Torah from Alexandria:

Philo as a Biblical Commentator

Volume 2: Exodus

Edited by Rabbi Michael Leo Samuel

Kodesh Press, 2014, 311 pages


This is Rabbi Michael L. Samuel’s second book in an up-coming five-book series in which he gives readers selections from the Jewish philosopher Philo’s views on the Hebrew Bible. This volume is on the second book of the Bible, Exodus. Samuel does not include the many allegorical Philo scriptural interpretations which the rabbis disliked because he overused the allegories, sometimes seeing biblical laws as allegories rather than commands. What Samuel includes are the more interesting views of this philosopher.

I described Philo’s history and his method of interpreting the Bible in my review of Samuel’s first volume, on Genesis. Briefly stated, Philo of Alexandria, Egypt, who lived from about 20 BCE to about 50 CE, was a man who is unfortunately little known today other than by scholars. But Jews and non-Jews should know about him. His philosophy incorporated the somewhat mystical views of the ancient Greek philosopher Plato (about 428 to about 348 BCE). He frequently rejected the rational views of Plato’s student Aristotle (384-322 BCE) and the later Jewish philosopher Maimonides (1138-1204). About forty of his books still exist. They do not offer a systematic philosophy, but are, in essence, a collection of sermons.

The following are some examples of Philo’s ideas from Rabbi Samuel’s book:

  1. Hellenistic culture and its wisdom are compatible with Jewish values. (Samuel points out that there are over three thousand Greek and Latin loanwords in rabbinic literature. Greek was widely spoken in ancient Judea. The rabbis drew many lessons from Greek and Oriental fables.)
  2. The Sabbath is a holiday meant to be celebrated by all humanity.
  3. Torah laws are humanitarian and biblical traditions can enhance all humanity.
  4. The Torah’s ritual laws aim to help each person learn to develop self-control in learning how to master their passions. This, for example, is one of the purposes of the kosher dietary laws.
  5. God does not need sacrifices “true piety (is the) rational spirit in him who makes the sacrifice.”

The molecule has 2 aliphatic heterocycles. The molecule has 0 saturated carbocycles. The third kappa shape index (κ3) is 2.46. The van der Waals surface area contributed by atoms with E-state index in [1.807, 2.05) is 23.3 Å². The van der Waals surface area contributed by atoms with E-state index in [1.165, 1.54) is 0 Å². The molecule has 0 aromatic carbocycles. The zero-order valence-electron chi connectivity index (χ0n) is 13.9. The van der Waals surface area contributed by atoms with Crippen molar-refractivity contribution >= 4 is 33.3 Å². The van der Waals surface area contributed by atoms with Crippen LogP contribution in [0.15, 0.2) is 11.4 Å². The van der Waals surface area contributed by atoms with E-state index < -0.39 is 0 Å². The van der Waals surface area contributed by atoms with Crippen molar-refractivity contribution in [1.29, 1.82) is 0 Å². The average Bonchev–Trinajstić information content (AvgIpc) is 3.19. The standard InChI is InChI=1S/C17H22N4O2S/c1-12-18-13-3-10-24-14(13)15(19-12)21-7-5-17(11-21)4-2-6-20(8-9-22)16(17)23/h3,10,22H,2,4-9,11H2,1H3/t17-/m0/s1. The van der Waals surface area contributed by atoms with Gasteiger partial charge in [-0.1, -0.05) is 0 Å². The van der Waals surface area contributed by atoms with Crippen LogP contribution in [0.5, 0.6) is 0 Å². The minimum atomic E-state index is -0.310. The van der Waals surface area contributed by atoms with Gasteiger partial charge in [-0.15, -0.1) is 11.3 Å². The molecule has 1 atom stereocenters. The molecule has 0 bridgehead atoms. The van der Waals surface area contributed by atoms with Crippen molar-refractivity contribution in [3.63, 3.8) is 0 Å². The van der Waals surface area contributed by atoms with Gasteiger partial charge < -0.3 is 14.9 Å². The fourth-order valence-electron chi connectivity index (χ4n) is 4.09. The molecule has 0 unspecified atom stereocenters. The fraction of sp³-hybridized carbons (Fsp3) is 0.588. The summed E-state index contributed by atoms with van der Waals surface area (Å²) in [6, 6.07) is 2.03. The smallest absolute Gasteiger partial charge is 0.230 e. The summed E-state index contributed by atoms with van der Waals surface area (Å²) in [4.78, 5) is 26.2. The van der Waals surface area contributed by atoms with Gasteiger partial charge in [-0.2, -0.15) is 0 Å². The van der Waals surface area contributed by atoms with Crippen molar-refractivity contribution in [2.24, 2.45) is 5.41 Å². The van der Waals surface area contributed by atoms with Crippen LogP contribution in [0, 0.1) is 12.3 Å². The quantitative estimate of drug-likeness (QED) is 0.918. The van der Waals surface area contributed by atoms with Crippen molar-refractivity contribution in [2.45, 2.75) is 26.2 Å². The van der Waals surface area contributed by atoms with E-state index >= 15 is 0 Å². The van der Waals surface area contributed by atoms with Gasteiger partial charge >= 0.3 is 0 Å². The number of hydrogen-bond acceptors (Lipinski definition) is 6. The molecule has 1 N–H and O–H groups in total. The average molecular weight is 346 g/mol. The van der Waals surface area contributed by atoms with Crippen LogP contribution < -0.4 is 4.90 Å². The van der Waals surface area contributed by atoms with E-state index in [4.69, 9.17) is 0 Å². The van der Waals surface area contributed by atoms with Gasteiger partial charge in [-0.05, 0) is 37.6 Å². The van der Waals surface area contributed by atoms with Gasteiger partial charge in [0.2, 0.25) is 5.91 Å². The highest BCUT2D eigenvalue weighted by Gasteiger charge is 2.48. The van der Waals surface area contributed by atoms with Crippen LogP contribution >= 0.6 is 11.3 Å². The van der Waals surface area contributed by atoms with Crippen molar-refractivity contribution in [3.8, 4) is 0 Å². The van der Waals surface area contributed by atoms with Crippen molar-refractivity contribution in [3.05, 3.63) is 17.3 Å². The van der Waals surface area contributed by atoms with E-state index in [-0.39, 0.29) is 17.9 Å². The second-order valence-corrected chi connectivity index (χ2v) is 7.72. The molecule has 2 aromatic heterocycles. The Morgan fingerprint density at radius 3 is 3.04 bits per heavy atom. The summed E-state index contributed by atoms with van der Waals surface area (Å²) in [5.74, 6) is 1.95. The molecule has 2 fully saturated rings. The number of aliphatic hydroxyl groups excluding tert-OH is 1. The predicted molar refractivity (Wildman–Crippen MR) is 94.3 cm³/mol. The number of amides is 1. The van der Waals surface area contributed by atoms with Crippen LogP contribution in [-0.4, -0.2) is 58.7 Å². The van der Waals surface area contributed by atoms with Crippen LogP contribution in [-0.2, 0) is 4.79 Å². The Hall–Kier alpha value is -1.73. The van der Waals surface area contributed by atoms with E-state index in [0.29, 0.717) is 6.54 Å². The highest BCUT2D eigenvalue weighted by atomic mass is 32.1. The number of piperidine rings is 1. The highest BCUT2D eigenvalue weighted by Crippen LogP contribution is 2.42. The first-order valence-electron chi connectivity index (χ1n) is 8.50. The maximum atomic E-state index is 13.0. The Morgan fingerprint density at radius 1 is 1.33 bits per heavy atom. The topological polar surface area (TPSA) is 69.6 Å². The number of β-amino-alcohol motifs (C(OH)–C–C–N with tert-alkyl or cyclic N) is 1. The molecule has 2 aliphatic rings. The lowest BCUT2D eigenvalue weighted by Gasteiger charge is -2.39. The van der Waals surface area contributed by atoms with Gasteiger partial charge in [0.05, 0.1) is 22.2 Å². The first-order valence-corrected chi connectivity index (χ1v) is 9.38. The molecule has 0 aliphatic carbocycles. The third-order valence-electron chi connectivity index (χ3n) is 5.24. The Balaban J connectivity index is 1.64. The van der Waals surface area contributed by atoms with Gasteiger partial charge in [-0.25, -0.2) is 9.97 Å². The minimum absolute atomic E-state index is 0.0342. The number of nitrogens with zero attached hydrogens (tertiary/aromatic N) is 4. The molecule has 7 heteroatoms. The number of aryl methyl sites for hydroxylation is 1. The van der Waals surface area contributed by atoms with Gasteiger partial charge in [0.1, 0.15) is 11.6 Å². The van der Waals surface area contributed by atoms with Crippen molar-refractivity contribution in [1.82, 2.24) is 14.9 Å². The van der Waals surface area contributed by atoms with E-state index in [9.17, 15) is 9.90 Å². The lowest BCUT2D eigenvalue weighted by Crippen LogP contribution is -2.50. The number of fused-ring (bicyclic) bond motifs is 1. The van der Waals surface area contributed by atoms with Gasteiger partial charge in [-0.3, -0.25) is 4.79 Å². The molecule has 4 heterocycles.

6. Jewish people must never act disrespectfully toward the beliefs of other people.
  7. The Torah was so sensitive to guard against anyone causing the death of another that it considers impure even one who touches the dead body of a person who died a natural death.
  8. Animal suffering matters. The law forbidding cooking a calf in its mother’s milk teaches that even animals have moral standing and their feelings cannot be ignored by people.
  9. Sometimes one must lie. For example, the midwives told Pharaoh they could not kill the Israelite male children in Exodus 1:18-19 “for they are vigorous and give birth before the midwife comes to them” even though this was untrue, because they were saving lives.
  10. Physical exercise is important. Moses exercised and was thereby able to kill the Egyptian who was beating an Israelite.
  11. Moses’ name is based on an Egyptian word “mos,” meaning water.
  12. Philo feels that Moses would have had a wonderful life with his adopted family if he had not witnessed the suffering of his people first hand.
  13. While unstated in the Bible, Philo imagines that Moses began to aid the Israelite slaves by first encouraging them to bear their burden and then trying to get the Egyptian taskmasters to ease up on their treatment of the slaves,
  14. And much more, including the somewhat unusual and very interesting interpretations of the Decalogue, which people call the Ten Commandments.


Maimonides could have agreed with all of these ideas with the possible exceptions of 2, 11, 12, and 13.